A permit is required to fly a drone in these areas, which cost $20 per flight or $150 annually.

Those caught in violation of the ordinance will have to pay fines between $200 and $400.

Anyone who operates a drone under the influence of alcohol or drugs also runs the risk of arrest or jail time, on top of the fines for violating the ordinance.

Opponents of the ordinance say that the federal government already has drone regulations and that this will discourage the sale and recreational use of the machines.

City officials say that they want to encourage drone use in the city, but also make sure that popular public places are kept safe for citizens and tourists.


Helpful PDF InfoGraphic of Florida’s Drone Regulations

Download Florida’s Drone Regulations InfoGraphic

State Regulations

FDOT regulates airports, promotes their development, and protects the approaches to Florida’s aviation facilities by Florida Statute (F.S.). Independent of FDOT, UAS operator rules are provided in Chapter 934.50, F.S., and regulate law enforcement, civil, business, and personal uses, as well as the liabilities associated with them.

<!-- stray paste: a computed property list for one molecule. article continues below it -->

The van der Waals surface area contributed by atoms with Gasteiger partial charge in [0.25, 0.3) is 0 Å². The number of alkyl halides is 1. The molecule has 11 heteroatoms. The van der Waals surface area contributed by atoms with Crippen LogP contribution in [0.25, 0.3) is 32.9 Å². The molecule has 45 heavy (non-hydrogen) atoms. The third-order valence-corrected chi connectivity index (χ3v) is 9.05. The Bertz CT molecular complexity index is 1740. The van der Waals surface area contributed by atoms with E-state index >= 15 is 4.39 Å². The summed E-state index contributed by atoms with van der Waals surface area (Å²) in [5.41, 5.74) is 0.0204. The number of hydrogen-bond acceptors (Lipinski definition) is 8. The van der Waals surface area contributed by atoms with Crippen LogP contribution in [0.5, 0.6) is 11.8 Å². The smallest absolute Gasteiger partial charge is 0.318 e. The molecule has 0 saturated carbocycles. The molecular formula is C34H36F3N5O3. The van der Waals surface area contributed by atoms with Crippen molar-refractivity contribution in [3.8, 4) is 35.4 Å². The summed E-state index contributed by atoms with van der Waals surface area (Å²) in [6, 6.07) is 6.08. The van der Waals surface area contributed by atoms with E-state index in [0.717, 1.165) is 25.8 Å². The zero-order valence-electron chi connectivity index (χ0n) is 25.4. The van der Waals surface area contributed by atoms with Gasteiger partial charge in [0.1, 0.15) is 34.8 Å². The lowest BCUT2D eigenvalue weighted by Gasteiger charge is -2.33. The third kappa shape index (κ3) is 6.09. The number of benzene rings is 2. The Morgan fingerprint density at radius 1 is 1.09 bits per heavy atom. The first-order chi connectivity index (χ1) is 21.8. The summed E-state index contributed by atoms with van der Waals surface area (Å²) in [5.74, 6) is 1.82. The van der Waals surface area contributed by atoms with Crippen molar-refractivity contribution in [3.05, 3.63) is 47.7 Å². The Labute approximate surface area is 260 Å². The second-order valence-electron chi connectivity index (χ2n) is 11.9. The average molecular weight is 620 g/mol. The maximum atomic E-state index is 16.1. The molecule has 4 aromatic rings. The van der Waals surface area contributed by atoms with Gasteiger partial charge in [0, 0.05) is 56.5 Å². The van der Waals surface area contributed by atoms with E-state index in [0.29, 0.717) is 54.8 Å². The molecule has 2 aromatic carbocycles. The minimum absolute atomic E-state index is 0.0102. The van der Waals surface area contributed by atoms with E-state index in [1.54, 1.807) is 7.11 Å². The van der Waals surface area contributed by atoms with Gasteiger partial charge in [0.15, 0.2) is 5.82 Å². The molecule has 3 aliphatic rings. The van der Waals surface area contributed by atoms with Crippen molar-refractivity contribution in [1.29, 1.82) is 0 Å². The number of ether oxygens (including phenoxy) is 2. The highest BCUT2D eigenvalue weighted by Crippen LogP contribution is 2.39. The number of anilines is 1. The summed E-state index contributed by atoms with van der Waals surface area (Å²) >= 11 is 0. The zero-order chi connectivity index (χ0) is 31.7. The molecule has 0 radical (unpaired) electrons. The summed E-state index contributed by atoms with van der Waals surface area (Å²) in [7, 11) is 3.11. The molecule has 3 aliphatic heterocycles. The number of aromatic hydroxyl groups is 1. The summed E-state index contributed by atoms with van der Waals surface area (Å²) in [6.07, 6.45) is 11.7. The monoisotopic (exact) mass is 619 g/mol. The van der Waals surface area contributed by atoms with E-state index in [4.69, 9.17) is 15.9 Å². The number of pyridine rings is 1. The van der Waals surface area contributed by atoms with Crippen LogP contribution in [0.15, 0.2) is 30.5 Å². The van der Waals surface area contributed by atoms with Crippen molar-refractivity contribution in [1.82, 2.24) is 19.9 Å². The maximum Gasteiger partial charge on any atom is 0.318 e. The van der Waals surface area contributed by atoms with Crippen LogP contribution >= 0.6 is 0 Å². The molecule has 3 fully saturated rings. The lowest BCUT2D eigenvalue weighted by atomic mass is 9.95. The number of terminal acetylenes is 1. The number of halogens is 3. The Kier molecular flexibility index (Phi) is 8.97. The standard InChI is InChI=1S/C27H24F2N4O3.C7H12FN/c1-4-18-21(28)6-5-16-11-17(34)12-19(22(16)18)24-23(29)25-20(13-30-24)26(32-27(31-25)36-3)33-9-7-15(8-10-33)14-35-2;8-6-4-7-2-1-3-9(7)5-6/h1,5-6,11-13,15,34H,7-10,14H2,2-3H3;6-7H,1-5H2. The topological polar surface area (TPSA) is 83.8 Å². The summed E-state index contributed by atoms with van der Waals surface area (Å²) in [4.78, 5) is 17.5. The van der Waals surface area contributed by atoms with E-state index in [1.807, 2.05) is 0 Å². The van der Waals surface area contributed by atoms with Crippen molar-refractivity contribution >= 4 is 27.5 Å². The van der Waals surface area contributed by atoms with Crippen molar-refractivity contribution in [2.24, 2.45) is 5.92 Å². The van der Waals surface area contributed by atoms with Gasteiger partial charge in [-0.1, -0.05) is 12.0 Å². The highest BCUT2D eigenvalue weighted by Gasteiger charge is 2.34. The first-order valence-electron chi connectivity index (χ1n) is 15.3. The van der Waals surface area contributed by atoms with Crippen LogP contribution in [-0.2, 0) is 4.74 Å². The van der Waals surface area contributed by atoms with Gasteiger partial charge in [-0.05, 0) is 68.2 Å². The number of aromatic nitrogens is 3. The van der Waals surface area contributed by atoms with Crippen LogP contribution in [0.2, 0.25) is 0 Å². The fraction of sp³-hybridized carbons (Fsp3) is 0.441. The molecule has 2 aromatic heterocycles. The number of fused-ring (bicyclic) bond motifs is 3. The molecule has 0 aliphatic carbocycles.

Specifically, Chapter 934.50(3), F.S., prohibits the use of UAS for the following purposes:

  • Use of UAS by law enforcement to gather evidence or other information (934.50(3)(a), F.S.)
  • Use of UAS to conduct surveillance of privately owned real property or the owner (934.50(3)(b), F.S.)

Additionally, under Chapter 934.50(4), F.S., UAS are allowed for the following uses:

  • To counter a terrorist threat (934.50(4)(a), F.S.)
  • Law enforcement activity with a warrant (934.50(4)(b), F.S.)
  • For law enforcement in particular circumstances when swift action is needed (934.50(4)(c), F.S.)
  • A business or profession may use a drone to conduct reasonable tasks within the scope of that business’ license (934.50(4)(d), F.S.)
  • For property appraisals (934.50(4)(e), F.S.)
  • To capture images of electric, water, or natural gas facilities (934.50(4)(f), F.S.)